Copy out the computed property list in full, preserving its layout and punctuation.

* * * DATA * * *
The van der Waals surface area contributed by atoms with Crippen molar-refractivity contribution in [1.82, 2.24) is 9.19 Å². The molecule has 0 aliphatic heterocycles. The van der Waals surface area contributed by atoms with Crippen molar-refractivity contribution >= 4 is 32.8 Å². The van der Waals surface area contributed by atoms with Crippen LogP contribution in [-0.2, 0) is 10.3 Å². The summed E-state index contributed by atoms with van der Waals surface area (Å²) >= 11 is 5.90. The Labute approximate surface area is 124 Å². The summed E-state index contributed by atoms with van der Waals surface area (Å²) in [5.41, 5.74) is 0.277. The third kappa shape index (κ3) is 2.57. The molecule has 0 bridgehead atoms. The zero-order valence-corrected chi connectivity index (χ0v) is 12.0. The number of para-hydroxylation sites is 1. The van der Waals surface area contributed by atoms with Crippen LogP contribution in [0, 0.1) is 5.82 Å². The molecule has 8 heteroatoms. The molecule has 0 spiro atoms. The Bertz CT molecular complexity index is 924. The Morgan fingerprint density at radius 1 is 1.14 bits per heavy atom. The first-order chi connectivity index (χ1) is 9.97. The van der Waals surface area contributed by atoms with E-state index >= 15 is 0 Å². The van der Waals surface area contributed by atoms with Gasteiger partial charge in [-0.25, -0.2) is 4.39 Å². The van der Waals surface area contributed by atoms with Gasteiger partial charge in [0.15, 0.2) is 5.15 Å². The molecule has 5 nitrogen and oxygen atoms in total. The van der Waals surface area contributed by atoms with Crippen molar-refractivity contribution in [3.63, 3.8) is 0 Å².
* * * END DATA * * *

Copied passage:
The van der Waals surface area contributed by atoms with Crippen molar-refractivity contribution in [1.82, 2.24) is 9.19 Å². The molecule has 0 aliphatic heterocycles. The van der Waals surface area contributed by atoms with Crippen molar-refractivity contribution >= 4 is 32.8 Å². The van der Waals surface area contributed by atoms with Crippen LogP contribution in [-0.2, 0) is 10.3 Å². The summed E-state index contributed by atoms with van der Waals surface area (Å²) >= 11 is 5.90. The Labute approximate surface area is 124 Å². The summed E-state index contributed by atoms with van der Waals surface area (Å²) in [5.41, 5.74) is 0.277. The third kappa shape index (κ3) is 2.57. The molecule has 0 bridgehead atoms. The zero-order valence-corrected chi connectivity index (χ0v) is 12.0. The number of para-hydroxylation sites is 1. The van der Waals surface area contributed by atoms with Crippen LogP contribution in [0, 0.1) is 5.82 Å². The molecule has 8 heteroatoms. The molecule has 0 spiro atoms. The Bertz CT molecular complexity index is 924. The Morgan fingerprint density at radius 1 is 1.14 bits per heavy atom. The first-order chi connectivity index (χ1) is 9.97. The van der Waals surface area contributed by atoms with E-state index >= 15 is 0 Å². The van der Waals surface area contributed by atoms with Gasteiger partial charge in [-0.25, -0.2) is 4.39 Å². The van der Waals surface area contributed by atoms with Gasteiger partial charge in [0.15, 0.2) is 5.15 Å². The molecule has 5 nitrogen and oxygen atoms in total. The van der Waals surface area contributed by atoms with Crippen molar-refractivity contribution in [3.63, 3.8) is 0 Å².